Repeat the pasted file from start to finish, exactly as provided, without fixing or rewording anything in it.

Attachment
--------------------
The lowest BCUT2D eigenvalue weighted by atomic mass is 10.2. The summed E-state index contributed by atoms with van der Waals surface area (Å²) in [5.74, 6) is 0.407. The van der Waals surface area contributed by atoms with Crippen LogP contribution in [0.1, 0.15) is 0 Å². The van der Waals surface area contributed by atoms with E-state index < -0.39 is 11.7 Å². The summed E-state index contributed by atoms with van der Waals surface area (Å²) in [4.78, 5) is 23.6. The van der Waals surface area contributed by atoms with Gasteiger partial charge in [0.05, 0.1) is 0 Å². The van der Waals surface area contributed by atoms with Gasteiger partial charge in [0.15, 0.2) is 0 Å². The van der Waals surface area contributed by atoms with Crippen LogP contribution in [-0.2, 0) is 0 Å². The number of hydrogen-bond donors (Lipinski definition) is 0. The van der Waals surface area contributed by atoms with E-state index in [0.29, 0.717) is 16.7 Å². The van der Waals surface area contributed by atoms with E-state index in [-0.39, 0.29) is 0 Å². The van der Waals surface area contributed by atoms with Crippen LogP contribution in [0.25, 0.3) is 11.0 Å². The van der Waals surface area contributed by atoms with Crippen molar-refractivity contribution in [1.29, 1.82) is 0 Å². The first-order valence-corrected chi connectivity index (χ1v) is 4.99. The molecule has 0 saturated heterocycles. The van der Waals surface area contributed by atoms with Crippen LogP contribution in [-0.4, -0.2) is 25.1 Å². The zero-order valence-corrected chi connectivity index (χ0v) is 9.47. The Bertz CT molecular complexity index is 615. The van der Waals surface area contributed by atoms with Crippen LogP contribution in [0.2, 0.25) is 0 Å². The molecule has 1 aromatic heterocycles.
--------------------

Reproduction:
The lowest BCUT2D eigenvalue weighted by atomic mass is 10.2. The summed E-state index contributed by atoms with van der Waals surface area (Å²) in [5.74, 6) is 0.407. The van der Waals surface area contributed by atoms with Crippen LogP contribution in [0.1, 0.15) is 0 Å². The van der Waals surface area contributed by atoms with E-state index < -0.39 is 11.7 Å². The summed E-state index contributed by atoms with van der Waals surface area (Å²) in [4.78, 5) is 23.6. The van der Waals surface area contributed by atoms with Gasteiger partial charge in [0.05, 0.1) is 0 Å². The van der Waals surface area contributed by atoms with Gasteiger partial charge in [0.15, 0.2) is 0 Å². The van der Waals surface area contributed by atoms with Crippen LogP contribution in [-0.2, 0) is 0 Å². The number of hydrogen-bond donors (Lipinski definition) is 0. The van der Waals surface area contributed by atoms with E-state index in [0.29, 0.717) is 16.7 Å². The van der Waals surface area contributed by atoms with E-state index in [-0.39, 0.29) is 0 Å². The van der Waals surface area contributed by atoms with Crippen LogP contribution in [0.25, 0.3) is 11.0 Å². The van der Waals surface area contributed by atoms with Crippen molar-refractivity contribution in [1.29, 1.82) is 0 Å². The first-order valence-corrected chi connectivity index (χ1v) is 4.99. The molecule has 0 saturated heterocycles. The van der Waals surface area contributed by atoms with Crippen LogP contribution in [-0.4, -0.2) is 25.1 Å². The zero-order valence-corrected chi connectivity index (χ0v) is 9.47. The Bertz CT molecular complexity index is 615. The van der Waals surface area contributed by atoms with Crippen LogP contribution in [0.2, 0.25) is 0 Å². The molecule has 1 aromatic heterocycles.